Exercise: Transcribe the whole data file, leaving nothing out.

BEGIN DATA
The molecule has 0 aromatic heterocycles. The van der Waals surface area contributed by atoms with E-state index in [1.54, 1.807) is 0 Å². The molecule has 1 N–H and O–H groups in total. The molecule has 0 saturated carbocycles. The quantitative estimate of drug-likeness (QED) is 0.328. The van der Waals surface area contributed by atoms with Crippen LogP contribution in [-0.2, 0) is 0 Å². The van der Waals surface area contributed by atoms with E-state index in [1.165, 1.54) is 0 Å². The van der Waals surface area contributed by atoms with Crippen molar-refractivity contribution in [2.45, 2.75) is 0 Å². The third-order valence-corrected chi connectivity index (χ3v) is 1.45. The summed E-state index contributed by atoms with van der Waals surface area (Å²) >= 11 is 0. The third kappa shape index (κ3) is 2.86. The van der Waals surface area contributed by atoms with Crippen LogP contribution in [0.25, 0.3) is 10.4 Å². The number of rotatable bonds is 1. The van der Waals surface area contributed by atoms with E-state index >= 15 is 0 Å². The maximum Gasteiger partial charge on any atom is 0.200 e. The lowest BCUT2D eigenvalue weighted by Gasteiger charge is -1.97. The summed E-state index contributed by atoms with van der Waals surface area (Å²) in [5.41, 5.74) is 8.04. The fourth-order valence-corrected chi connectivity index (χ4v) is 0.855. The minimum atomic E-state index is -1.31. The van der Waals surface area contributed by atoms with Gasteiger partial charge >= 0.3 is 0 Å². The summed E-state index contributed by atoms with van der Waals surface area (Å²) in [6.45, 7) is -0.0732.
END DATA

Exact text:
The molecule has 0 aromatic heterocycles. The van der Waals surface area contributed by atoms with E-state index in [1.54, 1.807) is 0 Å². The molecule has 1 N–H and O–H groups in total. The molecule has 0 saturated carbocycles. The quantitative estimate of drug-likeness (QED) is 0.328. The van der Waals surface area contributed by atoms with Crippen LogP contribution in [-0.2, 0) is 0 Å². The van der Waals surface area contributed by atoms with E-state index in [1.165, 1.54) is 0 Å². The van der Waals surface area contributed by atoms with Crippen molar-refractivity contribution in [2.45, 2.75) is 0 Å². The third-order valence-corrected chi connectivity index (χ3v) is 1.45. The summed E-state index contributed by atoms with van der Waals surface area (Å²) >= 11 is 0. The third kappa shape index (κ3) is 2.86. The van der Waals surface area contributed by atoms with Crippen LogP contribution in [0.25, 0.3) is 10.4 Å². The number of rotatable bonds is 1. The van der Waals surface area contributed by atoms with E-state index >= 15 is 0 Å². The maximum Gasteiger partial charge on any atom is 0.200 e. The lowest BCUT2D eigenvalue weighted by Gasteiger charge is -1.97. The summed E-state index contributed by atoms with van der Waals surface area (Å²) in [5.41, 5.74) is 8.04. The fourth-order valence-corrected chi connectivity index (χ4v) is 0.855. The minimum atomic E-state index is -1.31. The van der Waals surface area contributed by atoms with Gasteiger partial charge >= 0.3 is 0 Å². The summed E-state index contributed by atoms with van der Waals surface area (Å²) in [6.45, 7) is -0.0732.